Kim Il-sung Univ. graduates dominate NK ruling class
Graduates of North Korea's top university named after the communist country's founder Kim Il-sung dominate top government and party posts under the leadership of new leader Kim Jong-un, a government report in Seoul showed Tuesday.
About 35.5 percent of key North Korean government and Workers' Party figures are alumni of Kim Il-sung University while the army-oriented Kim Il-sung Military University is the alma mater for 17.7 percent of them, according to the report by the Unification Ministry, which handles inter-Korean issues.
Kim Il-sung University is the first and best-known North Korean university, established in 1946 in Pyongyang. Late North Korean leader Kim Jong-il, the son of Kim Il-sung, also attended the school.
The report, which analyzed 106 party and government bigwigs in the North, also illustrated the predominant male ratio of the governing class, with females accounting for only 5.7 percent of those surveyed.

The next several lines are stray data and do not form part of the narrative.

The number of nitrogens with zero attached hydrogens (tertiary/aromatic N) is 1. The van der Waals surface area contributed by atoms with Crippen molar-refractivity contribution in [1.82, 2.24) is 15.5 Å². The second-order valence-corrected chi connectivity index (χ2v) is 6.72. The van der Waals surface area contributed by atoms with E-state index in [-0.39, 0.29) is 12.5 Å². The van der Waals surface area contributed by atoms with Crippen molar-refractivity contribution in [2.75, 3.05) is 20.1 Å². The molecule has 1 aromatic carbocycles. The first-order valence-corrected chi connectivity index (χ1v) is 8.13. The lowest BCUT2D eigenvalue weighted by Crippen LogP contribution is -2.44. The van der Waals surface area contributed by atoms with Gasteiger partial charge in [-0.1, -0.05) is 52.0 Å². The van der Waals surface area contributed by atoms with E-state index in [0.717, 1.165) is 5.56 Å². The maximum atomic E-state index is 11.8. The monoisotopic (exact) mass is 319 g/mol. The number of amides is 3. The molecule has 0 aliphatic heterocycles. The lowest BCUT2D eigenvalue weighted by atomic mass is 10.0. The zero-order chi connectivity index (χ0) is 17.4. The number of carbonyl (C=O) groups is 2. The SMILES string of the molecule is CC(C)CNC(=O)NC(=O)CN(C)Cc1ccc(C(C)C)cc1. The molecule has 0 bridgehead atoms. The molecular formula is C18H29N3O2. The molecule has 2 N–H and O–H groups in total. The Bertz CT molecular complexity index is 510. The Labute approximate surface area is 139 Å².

The female component in the North Korean cabinet was even lower at 2 percent, compared to 11.5 percent recorded in China and 7 percent for Russia, both also socialist regimes.
The average age of the cabinet members was far lower at 63 than the 72 average for key party members, indicating a higher proportion of technocrats in the cabinet are equipped with greater field knowledge, according to the report. Officials of the Workers' Party of (North) Korea tend to be elder citizens who have long been loyal to the Kim family, the ministry said.
The ministry also singled out several officials as rising stars under the new regime of Kim Jong-un, who took over the leadership after his father Kim Jong-il died in December. Among them were Choe Ryong-hae, the director of the General Political Bureau of the (North) Korean People's Army, and Mun Kyong-dok, secretary of the party's Central Committee. (Yonhap)